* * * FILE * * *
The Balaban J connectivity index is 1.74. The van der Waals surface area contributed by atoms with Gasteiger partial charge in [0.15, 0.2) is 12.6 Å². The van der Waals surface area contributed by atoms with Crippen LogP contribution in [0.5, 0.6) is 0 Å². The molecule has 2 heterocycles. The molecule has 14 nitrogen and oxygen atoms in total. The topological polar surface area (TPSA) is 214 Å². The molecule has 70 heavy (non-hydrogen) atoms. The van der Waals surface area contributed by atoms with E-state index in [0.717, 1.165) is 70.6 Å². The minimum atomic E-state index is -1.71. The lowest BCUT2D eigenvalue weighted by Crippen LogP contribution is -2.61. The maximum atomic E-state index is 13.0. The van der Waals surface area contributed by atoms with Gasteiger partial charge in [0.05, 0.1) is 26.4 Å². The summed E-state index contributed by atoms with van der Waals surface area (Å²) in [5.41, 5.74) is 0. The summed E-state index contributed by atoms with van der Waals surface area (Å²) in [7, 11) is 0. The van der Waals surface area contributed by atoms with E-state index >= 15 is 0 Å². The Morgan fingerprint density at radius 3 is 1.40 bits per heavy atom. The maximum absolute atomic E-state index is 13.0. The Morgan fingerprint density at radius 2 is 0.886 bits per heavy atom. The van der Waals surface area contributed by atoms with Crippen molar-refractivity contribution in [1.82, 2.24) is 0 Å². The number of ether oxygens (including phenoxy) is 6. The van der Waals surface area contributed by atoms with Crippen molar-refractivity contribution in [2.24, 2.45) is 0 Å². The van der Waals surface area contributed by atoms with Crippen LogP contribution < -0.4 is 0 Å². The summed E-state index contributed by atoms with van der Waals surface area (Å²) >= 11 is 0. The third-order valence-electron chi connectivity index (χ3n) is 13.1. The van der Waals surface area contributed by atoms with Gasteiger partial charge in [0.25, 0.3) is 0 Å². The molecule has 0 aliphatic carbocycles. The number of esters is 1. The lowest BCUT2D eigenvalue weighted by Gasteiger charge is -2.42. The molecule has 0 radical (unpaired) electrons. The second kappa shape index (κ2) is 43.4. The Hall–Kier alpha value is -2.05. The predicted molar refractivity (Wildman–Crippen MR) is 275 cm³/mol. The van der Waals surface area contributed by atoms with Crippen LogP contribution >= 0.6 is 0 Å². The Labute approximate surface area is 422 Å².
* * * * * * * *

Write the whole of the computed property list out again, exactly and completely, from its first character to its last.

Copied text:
The Balaban J connectivity index is 1.74. The van der Waals surface area contributed by atoms with Gasteiger partial charge in [0.15, 0.2) is 12.6 Å². The van der Waals surface area contributed by atoms with Crippen LogP contribution in [0.5, 0.6) is 0 Å². The molecule has 2 heterocycles. The molecule has 14 nitrogen and oxygen atoms in total. The topological polar surface area (TPSA) is 214 Å². The molecule has 70 heavy (non-hydrogen) atoms. The van der Waals surface area contributed by atoms with E-state index in [0.717, 1.165) is 70.6 Å². The minimum atomic E-state index is -1.71. The lowest BCUT2D eigenvalue weighted by Crippen LogP contribution is -2.61. The maximum atomic E-state index is 13.0. The van der Waals surface area contributed by atoms with Gasteiger partial charge in [0.05, 0.1) is 26.4 Å². The summed E-state index contributed by atoms with van der Waals surface area (Å²) in [5.41, 5.74) is 0. The summed E-state index contributed by atoms with van der Waals surface area (Å²) in [7, 11) is 0. The van der Waals surface area contributed by atoms with E-state index >= 15 is 0 Å². The Morgan fingerprint density at radius 3 is 1.40 bits per heavy atom. The maximum absolute atomic E-state index is 13.0. The Morgan fingerprint density at radius 2 is 0.886 bits per heavy atom. The van der Waals surface area contributed by atoms with Crippen molar-refractivity contribution in [1.82, 2.24) is 0 Å². The number of ether oxygens (including phenoxy) is 6. The van der Waals surface area contributed by atoms with Crippen molar-refractivity contribution in [2.24, 2.45) is 0 Å². The van der Waals surface area contributed by atoms with Crippen LogP contribution < -0.4 is 0 Å². The summed E-state index contributed by atoms with van der Waals surface area (Å²) >= 11 is 0. The third-order valence-electron chi connectivity index (χ3n) is 13.1. The van der Waals surface area contributed by atoms with Gasteiger partial charge in [0.25, 0.3) is 0 Å². The molecule has 0 aliphatic carbocycles. The number of esters is 1. The lowest BCUT2D eigenvalue weighted by Gasteiger charge is -2.42. The molecule has 0 radical (unpaired) electrons. The second kappa shape index (κ2) is 43.4. The Hall–Kier alpha value is -2.05. The predicted molar refractivity (Wildman–Crippen MR) is 275 cm³/mol. The van der Waals surface area contributed by atoms with Crippen LogP contribution >= 0.6 is 0 Å². The Labute approximate surface area is 422 Å².